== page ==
Looking specifically at marketing spend, you should be looking at ways to trim unnecessary fat and make your budget work more effectively, for greater ROAS and overall marketing ROI. This may require some mix of budget reallocation, shifts in audience targeting and redefined messaging.
We’ll spend the rest of this article looking at exactly what that means, giving you inspiration for how your brand can approach recession marketing for growth.
The Primary Challenge Is Changing Customer Behavior
When it comes to marketing in a recession, your fundamental challenge is changing customer behavior. Recessions trigger a scarcity mindset which alters buying behaviors. Demand could contract but often shifts to different places; it’s not that spending always stops but rather the way money is spent that changes.
That typically includes:
- Limiting discretionary purchases or postponing projects.
- Shifting to cheaper or more cost-effective alternatives.
- Seeking more utility.
- Seeking out promotions and spending more in value channels.
If customer behavior is changing, your marketing approach also needs to change accordingly. Your marketing strategies need to meet customers where they are and where they want to be.
Analyze how your particular customer segments respond to recession.
- How is customer purchasing behavior changing?
- Are your customers purchasing other alternatives instead?
- What are the main trends of reasoning and decision-making behind any purchasing changes?
- Are any new customer segments opening up to you based on your brand’s offering and competitive positioning?
Sufficiently understanding this is the key to everything else we’re about to cover in terms of adjusting tactics.
1. Leverage Martech + Analytics
Use your available MarTech tools and resources to develop insights from two perspectives:
- Looking externally to your customers + market
- Looking internally to your own team + organization
Customer + Market Insights
Explore how to cost-effectively gather customer data to answer the questions above. That includes:
- First-party customer data collected in your CRM system.
- Campaign reporting data.
- Social listening tools.
- Customer survey tools.
- Third-party research and data sources.
- Media, government or industry-body reporting.
- Your competitors' activity.
Internal Marketing Insights
You can’t fully anticipate what will come next so your strategies need to be fluid. Agility is key. As is selling the value of marketing to C-suite and the board.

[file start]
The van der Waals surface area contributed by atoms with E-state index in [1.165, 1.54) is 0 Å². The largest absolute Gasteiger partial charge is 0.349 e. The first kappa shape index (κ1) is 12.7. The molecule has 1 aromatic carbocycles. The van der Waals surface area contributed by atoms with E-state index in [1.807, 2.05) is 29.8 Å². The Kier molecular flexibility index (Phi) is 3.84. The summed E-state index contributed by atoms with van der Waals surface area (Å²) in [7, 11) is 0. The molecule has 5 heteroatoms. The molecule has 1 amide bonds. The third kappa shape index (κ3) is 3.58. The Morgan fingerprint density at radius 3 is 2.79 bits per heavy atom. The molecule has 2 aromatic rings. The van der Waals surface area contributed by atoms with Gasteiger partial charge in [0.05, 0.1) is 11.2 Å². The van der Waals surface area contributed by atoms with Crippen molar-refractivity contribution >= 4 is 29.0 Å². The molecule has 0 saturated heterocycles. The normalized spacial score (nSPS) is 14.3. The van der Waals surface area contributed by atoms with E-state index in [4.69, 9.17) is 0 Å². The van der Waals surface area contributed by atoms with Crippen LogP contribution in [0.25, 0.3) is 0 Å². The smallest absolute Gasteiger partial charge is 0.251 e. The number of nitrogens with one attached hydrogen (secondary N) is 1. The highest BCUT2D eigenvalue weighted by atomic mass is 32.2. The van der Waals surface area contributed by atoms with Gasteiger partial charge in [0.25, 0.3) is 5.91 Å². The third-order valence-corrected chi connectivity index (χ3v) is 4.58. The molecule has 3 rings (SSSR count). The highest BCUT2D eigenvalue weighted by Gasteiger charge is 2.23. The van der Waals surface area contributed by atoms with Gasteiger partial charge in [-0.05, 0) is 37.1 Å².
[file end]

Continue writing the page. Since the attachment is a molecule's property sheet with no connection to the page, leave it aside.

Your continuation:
To help you improve efficiency, responsiveness and make savings where justified:
- Optimize Your Processes - Identify where you can improve processes and the use of MarTech. That includes creating, executing and analyzing all deliverables to improve results with less time invested. Each team member’s focus should be dedicated where it makes the most impact. Ensure time isn’t wasted such as on unnecessary team calls or unsuited tasks outwith primary skill sets.
- Improve Visibility On Full-funnel ROI - To optimize spending, you need to know where to invest more and what to cut out. Tie marketing investments to real business outcomes that are measurable so you can reallocate money to the biggest sources of return. Don’t forget that early journey targeting feeds bottom of the funnel supply - a balance needs to be maintained for sustainability. Optimize channel usage and touchpoints for a full customer journey.
- Improve Analytics Automation - Following on from the two points above, the right MarTech and automation set up will afford more team capacity and campaign optimization with real-time insights. Immediately pull money from campaigns or speculative activity that aren’t yielding adequate results for short-term requirements.
- Leverage Your First-party Data - Crucial for 2023 is the imperative to remove any reliance on third-party cookies to gather audience insights. User privacy updates mean they will become redundant in 2023. If you haven’t already, get a customer data collection strategy in place as a priority. Your first-party customer data should help you generate useful insights on authenticated users while keeping legislation and user privacy top-of-mind.
- Reevaluate Agency Support - External marketing partners can offer the right specialized skills and manpower as your needs fluctuate. A great agency will help your brand stay ahead of the curve. Work with your agencies to improve ROI visibility and prune unnecessary costs. Depending on the agency, you may need your own mechanisms to confirm that adequate value is being delivered. However, if you’re left wondering where the ROI is, that’s telling. It’s up to you if you want to take responsibility for driving improved value from the relationship, or consider other options. Just ensure you’re giving an agency the inputs and clarity they’re requesting first, not frequently changing goal posts or being too vague. (Feel free to give Half Past Nine a holler if you’re in this situation - demonstrable ROI is our method and track record!)